Monday, December 01, 2014

I Will Come

They shall beat their swords into plowshares and their spears into pruning hooks; One nation shall not raise the sword against another, nor shall they train for war again.  O house of Jacob, come, let us walk in the light of the LORD!  Isaiah 2:4B-5

He said to him, “I will come and cure him.”  The centurion said in reply, “Lord, I am not worthy to have you enter under my roof; only say the word and my servant will be healed.  Matthew 8:7-8

Lord, we are already seem so busy with everything else.  Now we have the added stress of the holiday season.  Parties at home or at work to plan and/or attend.  Gifts to buy and wrap and ship.  Houses to clean and get ready for guests.  Special meals to prepare.  Cookies to bake.  Travels to arrange.  Yet you, Lord, have other plans for us.  Come.  Let us walk (not run) through these holy days of preparation and waiting with you.  Come.  Let us walk (not run) through these 24 days of advent with you. Help let us allow the power of the most high to overshadow us and all the pop-up ads for Home Depot that threaten to derail our days of preparation. Amen.

Capernaum is a site for many healing scenes in the Gospels.  Jesus drove out the unclean spirit from one man.  He cured the fever afflicting Peter’s mother-in-law.  Today, we read of his curing the servant of the Roman centurion.  Not only that, but Jesus also offered the commentary that this foreigner, this belligerent soldier occupying the holy land, had greater faith than Jesus had found anywhere else among the so-called “chosen” people.  This military officer was already beating his swords into plowshares and his spears into pruning hooks. 

Of all the readings, why would these be chosen for our first week of Advent? 
Maybe as a reminder of the “reason” for the “season.”  Isaiah inspires us to “walk in the light of the Lord.”  Not in the light of the Best Buy sign or the Target logo or the Walmart parking lot.  The centurion reminds us that we are not in search of the best bargain – even though the Monday of the First Week of Advent is also called Cyber Monday by the merchant class.

Maybe this Gospel reading was chosen for the words spoken by Jesus about Himself.  “I will come.”  Not, let me check my Outlook Calendar.  Not, check with my executive officer staff about a site visit next month.  When the centurion approaches Jesus, there is no hesitation.  There is no fear that the centurion may be leading him into a trap.  There is only a positive, willing response to the request delivered by a man of power in the spirit of humility and obedience.  That is the kind of response the Lord is hoping that we will give to him.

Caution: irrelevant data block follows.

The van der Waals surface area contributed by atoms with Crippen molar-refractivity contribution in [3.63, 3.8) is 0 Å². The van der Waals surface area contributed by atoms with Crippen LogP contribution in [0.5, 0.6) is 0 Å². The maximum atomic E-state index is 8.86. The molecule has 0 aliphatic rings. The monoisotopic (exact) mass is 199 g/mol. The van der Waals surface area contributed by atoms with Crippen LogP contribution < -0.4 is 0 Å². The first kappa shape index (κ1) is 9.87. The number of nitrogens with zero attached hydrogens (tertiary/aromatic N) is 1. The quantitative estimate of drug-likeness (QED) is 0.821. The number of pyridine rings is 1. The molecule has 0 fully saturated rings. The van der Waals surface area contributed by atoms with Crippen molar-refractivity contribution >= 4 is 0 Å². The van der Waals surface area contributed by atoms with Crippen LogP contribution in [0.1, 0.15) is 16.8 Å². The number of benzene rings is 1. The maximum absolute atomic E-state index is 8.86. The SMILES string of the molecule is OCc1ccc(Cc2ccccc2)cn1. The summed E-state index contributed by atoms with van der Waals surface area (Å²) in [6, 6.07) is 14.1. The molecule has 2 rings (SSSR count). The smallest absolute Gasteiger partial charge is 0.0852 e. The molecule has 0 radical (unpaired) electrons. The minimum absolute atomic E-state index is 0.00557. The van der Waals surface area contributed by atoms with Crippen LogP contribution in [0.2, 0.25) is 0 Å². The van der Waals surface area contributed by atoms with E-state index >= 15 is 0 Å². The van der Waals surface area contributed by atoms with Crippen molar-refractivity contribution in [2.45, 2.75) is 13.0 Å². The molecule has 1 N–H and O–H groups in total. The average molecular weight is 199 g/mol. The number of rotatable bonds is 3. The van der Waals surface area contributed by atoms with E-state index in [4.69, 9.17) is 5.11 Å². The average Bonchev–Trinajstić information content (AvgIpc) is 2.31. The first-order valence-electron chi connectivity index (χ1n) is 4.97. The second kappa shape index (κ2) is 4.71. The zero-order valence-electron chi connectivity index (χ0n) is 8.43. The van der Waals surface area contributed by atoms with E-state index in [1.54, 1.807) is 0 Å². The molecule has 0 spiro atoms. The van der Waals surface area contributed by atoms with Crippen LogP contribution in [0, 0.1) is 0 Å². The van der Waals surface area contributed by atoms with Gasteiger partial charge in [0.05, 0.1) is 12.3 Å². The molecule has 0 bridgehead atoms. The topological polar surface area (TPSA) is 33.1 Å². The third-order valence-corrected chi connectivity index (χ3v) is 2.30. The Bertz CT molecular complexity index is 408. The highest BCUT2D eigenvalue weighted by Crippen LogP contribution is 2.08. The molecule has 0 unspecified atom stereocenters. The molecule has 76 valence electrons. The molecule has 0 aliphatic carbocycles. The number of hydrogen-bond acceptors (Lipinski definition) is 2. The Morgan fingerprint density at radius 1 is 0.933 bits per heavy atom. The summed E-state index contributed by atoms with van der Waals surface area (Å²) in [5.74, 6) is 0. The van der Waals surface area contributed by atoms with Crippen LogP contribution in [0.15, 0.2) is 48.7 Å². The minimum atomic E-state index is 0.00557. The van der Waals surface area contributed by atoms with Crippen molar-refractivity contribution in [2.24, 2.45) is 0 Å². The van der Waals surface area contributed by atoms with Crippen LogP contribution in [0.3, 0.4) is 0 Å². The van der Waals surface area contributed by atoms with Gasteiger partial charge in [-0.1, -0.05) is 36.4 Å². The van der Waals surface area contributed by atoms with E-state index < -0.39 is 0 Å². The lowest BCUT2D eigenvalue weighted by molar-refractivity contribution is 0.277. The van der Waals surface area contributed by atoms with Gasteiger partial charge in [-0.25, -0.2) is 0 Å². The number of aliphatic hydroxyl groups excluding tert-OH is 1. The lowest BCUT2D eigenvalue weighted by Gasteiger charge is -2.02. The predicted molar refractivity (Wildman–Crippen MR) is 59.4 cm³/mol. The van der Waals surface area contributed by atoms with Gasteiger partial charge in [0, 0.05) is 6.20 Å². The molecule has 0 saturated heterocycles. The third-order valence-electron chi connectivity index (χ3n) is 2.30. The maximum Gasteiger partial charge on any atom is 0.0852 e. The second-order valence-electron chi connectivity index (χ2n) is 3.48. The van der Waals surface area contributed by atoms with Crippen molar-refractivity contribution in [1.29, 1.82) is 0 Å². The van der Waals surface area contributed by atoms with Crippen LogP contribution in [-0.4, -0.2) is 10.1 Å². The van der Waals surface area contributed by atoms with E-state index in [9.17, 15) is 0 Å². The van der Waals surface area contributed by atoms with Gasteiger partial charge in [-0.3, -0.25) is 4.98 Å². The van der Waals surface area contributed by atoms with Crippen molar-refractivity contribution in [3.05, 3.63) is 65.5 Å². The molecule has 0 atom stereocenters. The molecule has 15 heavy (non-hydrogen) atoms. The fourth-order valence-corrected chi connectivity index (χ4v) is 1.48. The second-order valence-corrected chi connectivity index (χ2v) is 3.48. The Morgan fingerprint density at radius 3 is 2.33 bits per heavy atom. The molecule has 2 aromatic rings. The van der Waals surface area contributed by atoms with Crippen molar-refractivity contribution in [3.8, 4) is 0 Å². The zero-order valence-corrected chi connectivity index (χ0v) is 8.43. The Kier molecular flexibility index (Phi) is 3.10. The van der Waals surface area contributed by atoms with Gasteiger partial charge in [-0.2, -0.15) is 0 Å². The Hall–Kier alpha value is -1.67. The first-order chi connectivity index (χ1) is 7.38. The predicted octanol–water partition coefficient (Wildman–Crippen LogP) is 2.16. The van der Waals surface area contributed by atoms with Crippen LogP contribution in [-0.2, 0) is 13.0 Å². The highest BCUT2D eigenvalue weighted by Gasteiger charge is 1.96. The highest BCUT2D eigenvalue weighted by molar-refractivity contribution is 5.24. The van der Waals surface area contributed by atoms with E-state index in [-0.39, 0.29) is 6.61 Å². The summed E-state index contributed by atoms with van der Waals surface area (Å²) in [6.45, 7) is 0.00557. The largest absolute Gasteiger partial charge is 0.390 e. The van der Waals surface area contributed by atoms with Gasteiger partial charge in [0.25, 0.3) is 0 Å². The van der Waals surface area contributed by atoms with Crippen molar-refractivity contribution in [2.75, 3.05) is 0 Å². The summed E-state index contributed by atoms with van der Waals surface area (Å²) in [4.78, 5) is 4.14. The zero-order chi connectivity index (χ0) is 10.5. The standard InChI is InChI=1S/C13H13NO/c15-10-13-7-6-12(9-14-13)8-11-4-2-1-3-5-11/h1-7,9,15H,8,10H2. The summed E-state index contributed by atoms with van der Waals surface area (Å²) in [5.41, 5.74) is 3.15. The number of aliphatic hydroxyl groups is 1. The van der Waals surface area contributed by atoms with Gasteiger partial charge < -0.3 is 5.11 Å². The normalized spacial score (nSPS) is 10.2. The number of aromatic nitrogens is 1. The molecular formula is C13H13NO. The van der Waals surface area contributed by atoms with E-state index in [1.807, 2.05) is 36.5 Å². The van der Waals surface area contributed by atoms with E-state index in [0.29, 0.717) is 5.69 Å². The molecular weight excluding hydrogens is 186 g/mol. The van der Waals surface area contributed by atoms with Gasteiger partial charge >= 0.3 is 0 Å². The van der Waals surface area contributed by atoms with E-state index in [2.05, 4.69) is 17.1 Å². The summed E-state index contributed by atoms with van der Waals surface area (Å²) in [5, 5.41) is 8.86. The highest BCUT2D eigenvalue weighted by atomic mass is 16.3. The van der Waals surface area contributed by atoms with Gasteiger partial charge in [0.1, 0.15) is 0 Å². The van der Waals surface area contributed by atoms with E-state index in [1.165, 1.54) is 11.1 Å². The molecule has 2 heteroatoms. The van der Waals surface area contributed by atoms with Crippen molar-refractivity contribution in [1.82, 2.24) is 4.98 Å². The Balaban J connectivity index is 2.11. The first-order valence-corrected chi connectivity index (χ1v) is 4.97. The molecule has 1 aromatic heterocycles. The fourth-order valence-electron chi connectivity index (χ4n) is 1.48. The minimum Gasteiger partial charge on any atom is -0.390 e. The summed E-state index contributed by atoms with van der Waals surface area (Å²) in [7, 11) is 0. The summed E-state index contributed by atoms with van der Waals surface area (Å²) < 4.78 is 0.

Humility and obedience.  Maybe there is a better image for us to reflect upon this week and this season than the one sent around the world yesterday of Bartholomew I giving a blessing to Pope Francis and the Church of Rome.  If there is, I cannot think of what it would be.

As Fr. James Martin, SJ, recounted:

Pope Francis has done many amazing things during his visit to Turkey, among them, praying "in silent adoration" alongside the Grand Mufti of Istanbul in the Blue Mosque; meeting with the chief rabbi of Turkey; and speaking with young refugees from Syria, Iraq and other countries. But for me the most moving was his encounter with the Ecumenical Patriarch Bartholomew I, the spiritual leader of 300 million Orthodox Christians. (The two major branches of Christianity split in 1054 over questions about the papacy.) Francis and Bartholomew signed a joint declaration calling for a "constructive dialogue" with Islam based on "mutual respect and friendship," and reaffirming Francis's and Bartholomew's desire for Christian unity. But it was the extraordinary gesture captured in this photo which was perhaps the most powerful sign of Christian unity yet. After the Pope asked the Patriarch to "bless me and the Church of Rome," this was Bartholomew's response. (CNS Photo/Paul Haring)

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